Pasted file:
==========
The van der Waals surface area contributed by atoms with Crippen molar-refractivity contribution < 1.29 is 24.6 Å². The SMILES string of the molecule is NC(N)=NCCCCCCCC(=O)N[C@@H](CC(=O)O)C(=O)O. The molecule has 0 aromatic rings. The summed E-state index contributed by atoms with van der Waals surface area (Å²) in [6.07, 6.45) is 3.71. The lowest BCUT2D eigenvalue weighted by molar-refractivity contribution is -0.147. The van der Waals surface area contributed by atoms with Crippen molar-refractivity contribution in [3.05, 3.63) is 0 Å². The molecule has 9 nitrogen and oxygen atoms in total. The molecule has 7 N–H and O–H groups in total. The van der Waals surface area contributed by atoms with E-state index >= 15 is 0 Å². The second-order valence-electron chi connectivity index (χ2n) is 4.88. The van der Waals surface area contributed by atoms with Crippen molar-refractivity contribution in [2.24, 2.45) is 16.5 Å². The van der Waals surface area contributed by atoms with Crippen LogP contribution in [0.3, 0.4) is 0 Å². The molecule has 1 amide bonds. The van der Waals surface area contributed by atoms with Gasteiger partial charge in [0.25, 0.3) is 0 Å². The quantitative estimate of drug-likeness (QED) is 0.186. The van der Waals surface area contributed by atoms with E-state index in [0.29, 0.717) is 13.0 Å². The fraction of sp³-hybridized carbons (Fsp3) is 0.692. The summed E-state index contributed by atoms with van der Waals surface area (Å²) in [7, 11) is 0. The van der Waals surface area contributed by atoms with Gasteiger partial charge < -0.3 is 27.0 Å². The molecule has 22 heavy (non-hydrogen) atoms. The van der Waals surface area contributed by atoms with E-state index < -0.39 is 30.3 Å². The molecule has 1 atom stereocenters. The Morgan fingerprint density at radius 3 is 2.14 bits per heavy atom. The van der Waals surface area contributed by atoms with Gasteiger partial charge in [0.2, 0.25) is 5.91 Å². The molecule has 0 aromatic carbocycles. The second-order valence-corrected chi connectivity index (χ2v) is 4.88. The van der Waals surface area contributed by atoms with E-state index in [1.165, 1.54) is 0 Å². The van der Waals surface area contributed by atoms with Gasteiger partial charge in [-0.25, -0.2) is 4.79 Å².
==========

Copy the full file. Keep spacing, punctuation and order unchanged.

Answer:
The van der Waals surface area contributed by atoms with Crippen molar-refractivity contribution < 1.29 is 24.6 Å². The SMILES string of the molecule is NC(N)=NCCCCCCCC(=O)N[C@@H](CC(=O)O)C(=O)O. The molecule has 0 aromatic rings. The summed E-state index contributed by atoms with van der Waals surface area (Å²) in [6.07, 6.45) is 3.71. The lowest BCUT2D eigenvalue weighted by molar-refractivity contribution is -0.147. The van der Waals surface area contributed by atoms with Crippen molar-refractivity contribution in [3.05, 3.63) is 0 Å². The molecule has 9 nitrogen and oxygen atoms in total. The molecule has 7 N–H and O–H groups in total. The van der Waals surface area contributed by atoms with E-state index >= 15 is 0 Å². The second-order valence-electron chi connectivity index (χ2n) is 4.88. The van der Waals surface area contributed by atoms with Crippen molar-refractivity contribution in [2.24, 2.45) is 16.5 Å². The van der Waals surface area contributed by atoms with Crippen LogP contribution in [0.3, 0.4) is 0 Å². The molecule has 1 amide bonds. The van der Waals surface area contributed by atoms with Gasteiger partial charge in [0.25, 0.3) is 0 Å². The quantitative estimate of drug-likeness (QED) is 0.186. The van der Waals surface area contributed by atoms with E-state index in [0.29, 0.717) is 13.0 Å². The fraction of sp³-hybridized carbons (Fsp3) is 0.692. The summed E-state index contributed by atoms with van der Waals surface area (Å²) in [7, 11) is 0. The van der Waals surface area contributed by atoms with Gasteiger partial charge < -0.3 is 27.0 Å². The molecule has 22 heavy (non-hydrogen) atoms. The van der Waals surface area contributed by atoms with E-state index < -0.39 is 30.3 Å². The molecule has 1 atom stereocenters. The Morgan fingerprint density at radius 3 is 2.14 bits per heavy atom. The van der Waals surface area contributed by atoms with Gasteiger partial charge in [0.2, 0.25) is 5.91 Å². The molecule has 0 aromatic carbocycles. The second-order valence-corrected chi connectivity index (χ2v) is 4.88. The van der Waals surface area contributed by atoms with E-state index in [1.165, 1.54) is 0 Å². The van der Waals surface area contributed by atoms with Gasteiger partial charge in [-0.25, -0.2) is 4.79 Å².